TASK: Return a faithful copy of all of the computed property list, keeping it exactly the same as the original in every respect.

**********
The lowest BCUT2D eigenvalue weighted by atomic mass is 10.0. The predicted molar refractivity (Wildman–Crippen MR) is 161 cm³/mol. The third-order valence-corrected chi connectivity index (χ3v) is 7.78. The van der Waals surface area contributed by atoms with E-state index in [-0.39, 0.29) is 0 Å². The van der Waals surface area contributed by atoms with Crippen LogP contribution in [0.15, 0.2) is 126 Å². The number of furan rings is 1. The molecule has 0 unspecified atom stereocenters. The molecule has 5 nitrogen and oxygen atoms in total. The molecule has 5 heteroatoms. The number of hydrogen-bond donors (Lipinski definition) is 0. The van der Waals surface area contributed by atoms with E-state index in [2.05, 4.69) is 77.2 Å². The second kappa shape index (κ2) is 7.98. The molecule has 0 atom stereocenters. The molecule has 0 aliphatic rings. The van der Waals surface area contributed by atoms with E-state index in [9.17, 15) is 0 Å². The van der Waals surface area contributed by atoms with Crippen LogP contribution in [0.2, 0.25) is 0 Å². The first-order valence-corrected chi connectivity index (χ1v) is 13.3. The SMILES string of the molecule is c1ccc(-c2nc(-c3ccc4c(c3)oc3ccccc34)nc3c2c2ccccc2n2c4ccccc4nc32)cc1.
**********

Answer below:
The lowest BCUT2D eigenvalue weighted by atomic mass is 10.0. The predicted molar refractivity (Wildman–Crippen MR) is 161 cm³/mol. The third-order valence-corrected chi connectivity index (χ3v) is 7.78. The van der Waals surface area contributed by atoms with E-state index in [-0.39, 0.29) is 0 Å². The van der Waals surface area contributed by atoms with Crippen LogP contribution in [0.15, 0.2) is 126 Å². The number of furan rings is 1. The molecule has 0 unspecified atom stereocenters. The molecule has 5 nitrogen and oxygen atoms in total. The molecule has 5 heteroatoms. The number of hydrogen-bond donors (Lipinski definition) is 0. The van der Waals surface area contributed by atoms with E-state index in [2.05, 4.69) is 77.2 Å². The second kappa shape index (κ2) is 7.98. The molecule has 0 atom stereocenters. The molecule has 0 aliphatic rings. The van der Waals surface area contributed by atoms with E-state index in [9.17, 15) is 0 Å². The van der Waals surface area contributed by atoms with Crippen LogP contribution in [0.2, 0.25) is 0 Å². The first-order valence-corrected chi connectivity index (χ1v) is 13.3. The SMILES string of the molecule is c1ccc(-c2nc(-c3ccc4c(c3)oc3ccccc34)nc3c2c2ccccc2n2c4ccccc4nc32)cc1.